After an activist judge in Wisconsin blocked parts of Gov. Scott Walker’s budget-reform law reining in the power of government-employee unions, Moody’s said the decision would negatively affect the credit rating of local governments even as pro-Big Labor politicians in at least one county sprang into action to keep taxpayers on the hook for another year. State officials, however, are already working to undo the damage.
On September 14, portions of the law, known as Act 10, were ruled “unconstitutional” by Dane County Circuit Judge Juan Colas — apparently known locally as “the left's lefty” for, among other reasons, his zealous support of Big Labor. Political insiders in Wisconsin told The New American that the case may have even been specifically routed to Colas so the ruling would be essentially pre-determined.
The New York Times has essentially become a “propaganda megaphone” to peddle the establishment’s narrative — especially when it comes to war — charged foreign correspondent Daniel Simpson, who resigned from the paper in disgust. According to Simpson, the paper, which is often lambasted and ridiculed by conservatives and libertarians for its blatant “liberal” bias, is actually just a propaganda tool for the ruling establishment.
The U.S. Customs and Immigration Enforcement Agency (ICE) has a federal contract out to bid for 200 million rounds of automatic weapons ammunition for its agents, a figure that represents about 10,000 rounds for each of its 20,000 employees.
Three minutes after midnight Friday leading into Saturday morning, the Senate rejected by a vote of 81 to 10 a proposal offered by Senator Rand Paul (R-Ky.) to hold aid to the governments of Egypt, Libya and Pakistan pending the surrender to U.S. authorities of those suspected of carrying out the attack on U.S. diplomatic offices in Egypt and Libya. Ambassador Chris Stevens was murdered in the attack on the Libyan consulate.
Senator Paul’s bill also contained a clause requiring the release of Dr. Shakil Afridi, currently imprisoned by the Pakistani government, before any more money would be sent to Islamabad.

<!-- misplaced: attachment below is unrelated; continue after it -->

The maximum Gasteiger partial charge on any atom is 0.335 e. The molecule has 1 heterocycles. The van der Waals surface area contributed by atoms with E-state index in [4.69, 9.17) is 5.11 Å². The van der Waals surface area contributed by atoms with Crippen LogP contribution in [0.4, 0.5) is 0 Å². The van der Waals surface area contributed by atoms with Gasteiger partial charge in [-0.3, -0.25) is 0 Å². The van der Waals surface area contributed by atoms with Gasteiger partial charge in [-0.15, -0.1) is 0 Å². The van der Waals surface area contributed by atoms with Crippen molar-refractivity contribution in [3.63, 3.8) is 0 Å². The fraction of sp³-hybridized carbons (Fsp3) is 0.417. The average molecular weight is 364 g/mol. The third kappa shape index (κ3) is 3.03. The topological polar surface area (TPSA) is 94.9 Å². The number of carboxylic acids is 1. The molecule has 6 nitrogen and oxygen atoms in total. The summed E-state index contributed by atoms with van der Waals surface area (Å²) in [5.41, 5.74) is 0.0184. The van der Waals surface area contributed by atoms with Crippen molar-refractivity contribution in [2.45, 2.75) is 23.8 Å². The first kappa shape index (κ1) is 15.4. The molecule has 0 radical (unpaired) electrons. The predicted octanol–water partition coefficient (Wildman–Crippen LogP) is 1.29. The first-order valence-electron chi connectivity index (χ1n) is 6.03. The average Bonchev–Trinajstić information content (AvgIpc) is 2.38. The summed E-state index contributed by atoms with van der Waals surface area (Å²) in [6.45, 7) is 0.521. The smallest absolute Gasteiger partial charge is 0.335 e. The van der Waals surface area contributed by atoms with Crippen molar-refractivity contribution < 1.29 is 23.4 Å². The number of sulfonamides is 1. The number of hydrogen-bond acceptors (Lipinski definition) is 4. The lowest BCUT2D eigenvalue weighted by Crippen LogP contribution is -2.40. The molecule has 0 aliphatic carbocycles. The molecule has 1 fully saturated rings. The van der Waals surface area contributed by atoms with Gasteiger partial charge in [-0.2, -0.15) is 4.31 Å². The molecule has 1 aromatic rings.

Things are going so badly in the war in Afghanistan that even John McCain, one of the Senate's foremost hawks, has said an accelerated withdrawal of American forces has to be considered among the available options, the D.C. publication The Hill reported.
Mitt Romney said it's "a compliment" when President Obama calls him "the grandfather of ObamaCare." Yet RomneyCare, the prototype for ObamaCare, has hardly been a rousing success.
Department of Homeland Security Secretary Janet Napolitano revealed September 19 that an executive order granting the president sweeping power over the Internet is “close to completion.”
A Rasmussen Reports released Thursday says 64 percent of American adults believe too many Americans are dependent on the government for financial aid. The survey was conducted by Pulse Opinion Research on Wednesday and Thursday, September 18 and 19, two days when the big political story in the news was about Republican presidential candidate Mitt Romney telling supporters at a private fundraiser that 47 percent of Americans would likely vote this fall for President Barack Obama because they don't pay taxes and receive government assistance of one kind or another.
Associate Justice Ruth Bader Ginsburg predicted Wednesday that the U.S. Supreme Court will tackle the issue of same-sex marriage some time during the next term, which will begin next month and end in June of next year.
The highly anticipated Justice Department Inspector General report on the Obama administration’s deadly “Fast and Furious” scheme that armed Mexican cartels was released Wednesday, laying the blame largely on more than a dozen senior officials within the department and the Bureau of Alcohol, Tobacco, Firearms, and Explosives (ATF). Critics, however, are already tearing the “whitewash” document apart.